Protest greets taoiseach as he launches West Belfast Festival
Leo Varadkar was met by a group of anti-abortion protesters as he arrived at St Mary's University College in Belfast yesterday to launch Féile an Phobail.
The demonstrators voiced anger about the taoiseach's support of reform of abortion law in the Republic. They held up graphic placards and shouted "repent" as Mr Varadkar's car swept through the gates.
In his subsequent speech to launch the festival, which this year celebrates its 30th anniversary, Mr Varadkar reassured nationalists that the his government recognised their "deep concern" about Brexit and the potential impact for north-south relations.
"The European Union brought Britain and Ireland closer together and eliminated many of the differences and that in turn made peace possible," he said.
On Brexit, he added: "It's also brought the issue of the border into focus and I want to assure you that the Irish government shares your concerns.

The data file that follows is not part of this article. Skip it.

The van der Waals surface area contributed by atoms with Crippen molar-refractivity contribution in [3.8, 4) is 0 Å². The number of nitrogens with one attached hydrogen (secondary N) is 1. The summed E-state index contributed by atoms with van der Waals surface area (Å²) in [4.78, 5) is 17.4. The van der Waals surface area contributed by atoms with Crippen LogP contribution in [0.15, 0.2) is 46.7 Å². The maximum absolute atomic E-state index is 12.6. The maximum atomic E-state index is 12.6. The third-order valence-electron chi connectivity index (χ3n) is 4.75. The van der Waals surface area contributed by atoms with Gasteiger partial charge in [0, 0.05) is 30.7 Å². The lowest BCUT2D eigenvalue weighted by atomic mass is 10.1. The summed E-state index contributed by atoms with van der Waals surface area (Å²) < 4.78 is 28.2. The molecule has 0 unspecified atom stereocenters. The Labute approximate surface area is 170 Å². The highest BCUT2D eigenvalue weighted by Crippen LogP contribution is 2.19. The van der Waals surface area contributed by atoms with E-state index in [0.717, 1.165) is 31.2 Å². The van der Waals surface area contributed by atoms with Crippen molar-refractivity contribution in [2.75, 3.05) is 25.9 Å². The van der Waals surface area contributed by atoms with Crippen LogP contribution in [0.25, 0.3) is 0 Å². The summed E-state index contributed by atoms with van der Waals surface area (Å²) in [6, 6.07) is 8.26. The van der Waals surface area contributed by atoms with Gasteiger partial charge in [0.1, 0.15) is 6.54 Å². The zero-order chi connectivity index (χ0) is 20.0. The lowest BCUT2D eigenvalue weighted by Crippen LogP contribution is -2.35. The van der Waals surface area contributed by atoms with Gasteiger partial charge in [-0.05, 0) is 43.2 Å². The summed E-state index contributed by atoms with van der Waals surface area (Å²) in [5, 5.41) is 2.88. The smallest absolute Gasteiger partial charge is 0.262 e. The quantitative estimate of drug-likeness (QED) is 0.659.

"So from the beginning we have made it our policy to protect the Good Friday Agreement and to make that central to our approach to Brexit."
Mr Varadkar said he had no doubt Brexit was a "major factor" in the ongoing political impasse in Northern Ireland.
In an reference to the rights issues currently dividing the DUP and Sinn Fein - namely same sex marriage, the Irish language and abortion - the taoiseach said he believed any right enjoyed by citizens in Britain and the Republic should be enjoyed by people in the north.
He praised the role played by the festival in helping to improve the life of the city of Belfast, labelling it “A genuine festival of the people.”